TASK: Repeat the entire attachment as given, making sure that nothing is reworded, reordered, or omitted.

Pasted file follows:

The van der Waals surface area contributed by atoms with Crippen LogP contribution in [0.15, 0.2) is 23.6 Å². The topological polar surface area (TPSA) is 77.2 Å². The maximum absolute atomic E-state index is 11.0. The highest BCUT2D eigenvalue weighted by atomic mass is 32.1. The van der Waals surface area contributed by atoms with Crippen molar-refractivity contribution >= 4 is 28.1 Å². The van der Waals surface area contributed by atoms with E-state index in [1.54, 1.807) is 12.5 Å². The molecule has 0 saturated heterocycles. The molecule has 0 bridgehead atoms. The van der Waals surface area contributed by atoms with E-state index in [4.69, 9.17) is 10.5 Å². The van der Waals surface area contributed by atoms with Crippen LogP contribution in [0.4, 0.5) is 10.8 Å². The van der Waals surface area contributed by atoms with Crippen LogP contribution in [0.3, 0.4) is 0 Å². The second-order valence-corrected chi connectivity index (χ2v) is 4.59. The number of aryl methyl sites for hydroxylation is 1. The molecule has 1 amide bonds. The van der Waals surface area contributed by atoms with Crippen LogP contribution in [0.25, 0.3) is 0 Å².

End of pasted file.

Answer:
The van der Waals surface area contributed by atoms with Crippen LogP contribution in [0.15, 0.2) is 23.6 Å². The topological polar surface area (TPSA) is 77.2 Å². The maximum absolute atomic E-state index is 11.0. The highest BCUT2D eigenvalue weighted by atomic mass is 32.1. The van der Waals surface area contributed by atoms with Crippen molar-refractivity contribution >= 4 is 28.1 Å². The van der Waals surface area contributed by atoms with E-state index in [1.54, 1.807) is 12.5 Å². The molecule has 0 saturated heterocycles. The molecule has 0 bridgehead atoms. The van der Waals surface area contributed by atoms with E-state index in [4.69, 9.17) is 10.5 Å². The van der Waals surface area contributed by atoms with Crippen LogP contribution in [0.4, 0.5) is 10.8 Å². The van der Waals surface area contributed by atoms with Crippen LogP contribution in [0.3, 0.4) is 0 Å². The second-order valence-corrected chi connectivity index (χ2v) is 4.59. The number of aryl methyl sites for hydroxylation is 1. The molecule has 1 amide bonds. The van der Waals surface area contributed by atoms with Crippen LogP contribution in [0.25, 0.3) is 0 Å².